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NAS 10 Questions with Judah Sevteen

This time, we get to know Judah Sevteen. Inspired by the likes of Prince, Led Zeppelin, Aerosmith,

and other popular acts, Judah blends blues, rock and funk in the search for an original dynamic sound.


The track "If" is featured in the New Artist Spotlight Family of Playlists.


Link To New Artist Spotlight Playlists:


1. Tell us a little about where you are from and what you are currently doing.

I'm currently living in Istanbul, but I'm originally from Venezuela. At the moment, I'm in the writing stage of my second EP, and I expect to be able to release it in approximately 6 months.


2. What inspired you to start playing and making music?

I started playing music when I was about 11 years old and got inspired by the album Supernatural by Carlos Santana. I just fell in love with the sound of his guitar. Luckily, one of my uncles had a very old acoustic guitar, which funnily enough, was given to him by my mother when he was 11 or 12. So my mother unintendedly got me my first guitar a bunch of years before I was born.

In 2014, I moved to Istanbul and unfortunately had to lose touch with making music, left my band back home, and actually had to sell my gear to afford the plane ticket to leave the country. But in 2020, I found myself with a lot of time on my hands due to the COVID-19 pandemic. So I started making music again, then I bought a keyboard and taught myself how to play it, then I got a bass, and the same thing. I then started getting used to working with DAWs, production, and mixing until one day, I realize I could record myself, and have enough songs to make an EP, which eventually became Missing.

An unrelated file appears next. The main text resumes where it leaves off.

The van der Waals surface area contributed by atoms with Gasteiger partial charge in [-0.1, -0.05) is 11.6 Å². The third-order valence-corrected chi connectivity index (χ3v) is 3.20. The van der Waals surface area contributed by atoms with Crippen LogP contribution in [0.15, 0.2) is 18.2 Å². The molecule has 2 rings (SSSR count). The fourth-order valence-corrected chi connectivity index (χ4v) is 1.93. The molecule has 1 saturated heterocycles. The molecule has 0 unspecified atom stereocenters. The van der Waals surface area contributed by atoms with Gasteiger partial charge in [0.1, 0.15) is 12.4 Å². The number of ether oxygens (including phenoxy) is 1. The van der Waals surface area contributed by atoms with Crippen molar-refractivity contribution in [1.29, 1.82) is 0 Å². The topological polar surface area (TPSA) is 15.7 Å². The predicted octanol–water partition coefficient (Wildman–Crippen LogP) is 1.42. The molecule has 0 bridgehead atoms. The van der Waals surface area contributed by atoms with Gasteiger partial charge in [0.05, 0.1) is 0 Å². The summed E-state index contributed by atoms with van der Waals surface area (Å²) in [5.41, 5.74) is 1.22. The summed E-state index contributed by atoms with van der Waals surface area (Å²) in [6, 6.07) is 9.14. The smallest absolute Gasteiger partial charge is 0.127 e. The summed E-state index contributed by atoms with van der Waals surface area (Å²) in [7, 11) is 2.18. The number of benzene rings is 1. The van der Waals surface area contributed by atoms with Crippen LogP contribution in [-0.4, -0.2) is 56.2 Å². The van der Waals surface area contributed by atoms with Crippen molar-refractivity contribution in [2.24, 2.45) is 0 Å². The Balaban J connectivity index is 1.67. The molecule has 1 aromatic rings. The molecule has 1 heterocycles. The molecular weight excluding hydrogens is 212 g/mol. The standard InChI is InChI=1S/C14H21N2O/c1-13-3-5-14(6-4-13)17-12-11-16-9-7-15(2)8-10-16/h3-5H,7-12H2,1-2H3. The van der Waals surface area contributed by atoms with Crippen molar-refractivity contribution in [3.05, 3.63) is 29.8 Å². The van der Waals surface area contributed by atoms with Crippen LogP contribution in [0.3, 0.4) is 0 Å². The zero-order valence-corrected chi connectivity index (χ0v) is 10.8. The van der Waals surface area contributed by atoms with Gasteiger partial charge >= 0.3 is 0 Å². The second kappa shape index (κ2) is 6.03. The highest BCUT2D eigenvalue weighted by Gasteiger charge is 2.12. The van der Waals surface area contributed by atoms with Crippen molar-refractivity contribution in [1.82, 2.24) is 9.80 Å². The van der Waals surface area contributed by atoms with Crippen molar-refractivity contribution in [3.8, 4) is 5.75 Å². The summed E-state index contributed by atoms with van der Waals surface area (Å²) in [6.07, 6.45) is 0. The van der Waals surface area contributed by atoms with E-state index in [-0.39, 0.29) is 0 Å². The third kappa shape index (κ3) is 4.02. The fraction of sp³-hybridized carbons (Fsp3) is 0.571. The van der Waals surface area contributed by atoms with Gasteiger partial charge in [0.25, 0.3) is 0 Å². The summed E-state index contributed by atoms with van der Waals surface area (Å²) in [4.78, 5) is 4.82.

𝟯. Who are your biggest influences?

There are a lot of them and they keep changing, I like to believe I can get a lot from listening and incorporating different styles. But when we talk about the biggest influences, I am fascinated by Stevie Wonder, Prince, Santana and of course classic rock acts such as Led Zeppelin, and Aerosmith among others. I am also influenced by Latin rhythms and traditional music from Venezuela.


4. What are your goals in the music industry?

In the beginning, I just wanted to reconnect with the music. I felt I needed to start writing stuff, it was basically only to make me happy. After I realized I could get this out there, my goal became to be able to make my music heard. If people liked it, it'd be nice, that was about it. Now, after I released If, my first single of 2023, I'm thinking seriously about putting a band together maybe for the summer when I have more free time in my hands and see what happens.


5. Tell us about your creative process when you make new music.

I generally start with a single instrument, generally a guitar riff, a drum beat, or a bass idea. When I have something I like, I switch instruments and try to think what idea complements the basic one and move on from that with each instrument.


I never come up with lyrics first. Vocals and lyrics are always the toughest part for me because I'm only singing for the last 2 or 3 years. Back when I was playing in bands, I used to make the music and that's it, no lyrics, no singing that was the singer's job. That being said, I consciously make an effort to make catchy vocal parts, and backing vocals.